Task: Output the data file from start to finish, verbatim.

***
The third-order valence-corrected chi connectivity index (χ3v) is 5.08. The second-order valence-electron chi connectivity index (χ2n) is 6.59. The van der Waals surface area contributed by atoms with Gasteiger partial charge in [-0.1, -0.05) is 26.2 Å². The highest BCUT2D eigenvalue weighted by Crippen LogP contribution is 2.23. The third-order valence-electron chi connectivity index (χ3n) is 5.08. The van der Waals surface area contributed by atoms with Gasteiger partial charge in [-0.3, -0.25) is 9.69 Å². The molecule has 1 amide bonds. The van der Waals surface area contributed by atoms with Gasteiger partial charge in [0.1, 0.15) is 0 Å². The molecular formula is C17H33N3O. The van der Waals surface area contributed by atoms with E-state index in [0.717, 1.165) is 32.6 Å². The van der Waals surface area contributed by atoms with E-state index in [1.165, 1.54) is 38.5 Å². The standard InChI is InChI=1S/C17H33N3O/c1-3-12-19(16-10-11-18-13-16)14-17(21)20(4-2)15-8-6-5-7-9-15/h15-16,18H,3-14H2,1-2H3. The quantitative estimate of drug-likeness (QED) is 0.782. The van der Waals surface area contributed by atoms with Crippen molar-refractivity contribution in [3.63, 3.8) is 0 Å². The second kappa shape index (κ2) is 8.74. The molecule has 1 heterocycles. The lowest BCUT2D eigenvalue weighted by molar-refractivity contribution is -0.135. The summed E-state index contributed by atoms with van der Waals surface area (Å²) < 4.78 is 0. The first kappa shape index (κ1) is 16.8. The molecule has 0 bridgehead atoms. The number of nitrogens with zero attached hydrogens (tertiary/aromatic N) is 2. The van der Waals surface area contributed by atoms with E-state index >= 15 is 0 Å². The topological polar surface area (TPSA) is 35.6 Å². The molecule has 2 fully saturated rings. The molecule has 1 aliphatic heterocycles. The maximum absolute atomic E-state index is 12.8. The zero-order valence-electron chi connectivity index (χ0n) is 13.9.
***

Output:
The third-order valence-corrected chi connectivity index (χ3v) is 5.08. The second-order valence-electron chi connectivity index (χ2n) is 6.59. The van der Waals surface area contributed by atoms with Gasteiger partial charge in [-0.1, -0.05) is 26.2 Å². The highest BCUT2D eigenvalue weighted by Crippen LogP contribution is 2.23. The third-order valence-electron chi connectivity index (χ3n) is 5.08. The van der Waals surface area contributed by atoms with Gasteiger partial charge in [-0.3, -0.25) is 9.69 Å². The molecule has 1 amide bonds. The van der Waals surface area contributed by atoms with Gasteiger partial charge in [0.1, 0.15) is 0 Å². The molecular formula is C17H33N3O. The van der Waals surface area contributed by atoms with E-state index in [0.717, 1.165) is 32.6 Å². The van der Waals surface area contributed by atoms with E-state index in [1.165, 1.54) is 38.5 Å². The standard InChI is InChI=1S/C17H33N3O/c1-3-12-19(16-10-11-18-13-16)14-17(21)20(4-2)15-8-6-5-7-9-15/h15-16,18H,3-14H2,1-2H3. The quantitative estimate of drug-likeness (QED) is 0.782. The van der Waals surface area contributed by atoms with Crippen molar-refractivity contribution in [3.63, 3.8) is 0 Å². The second kappa shape index (κ2) is 8.74. The molecule has 1 heterocycles. The lowest BCUT2D eigenvalue weighted by molar-refractivity contribution is -0.135. The summed E-state index contributed by atoms with van der Waals surface area (Å²) < 4.78 is 0. The first kappa shape index (κ1) is 16.8. The molecule has 0 bridgehead atoms. The number of nitrogens with zero attached hydrogens (tertiary/aromatic N) is 2. The van der Waals surface area contributed by atoms with E-state index >= 15 is 0 Å². The topological polar surface area (TPSA) is 35.6 Å². The molecule has 2 fully saturated rings. The molecule has 1 aliphatic heterocycles. The maximum absolute atomic E-state index is 12.8. The zero-order valence-electron chi connectivity index (χ0n) is 13.9.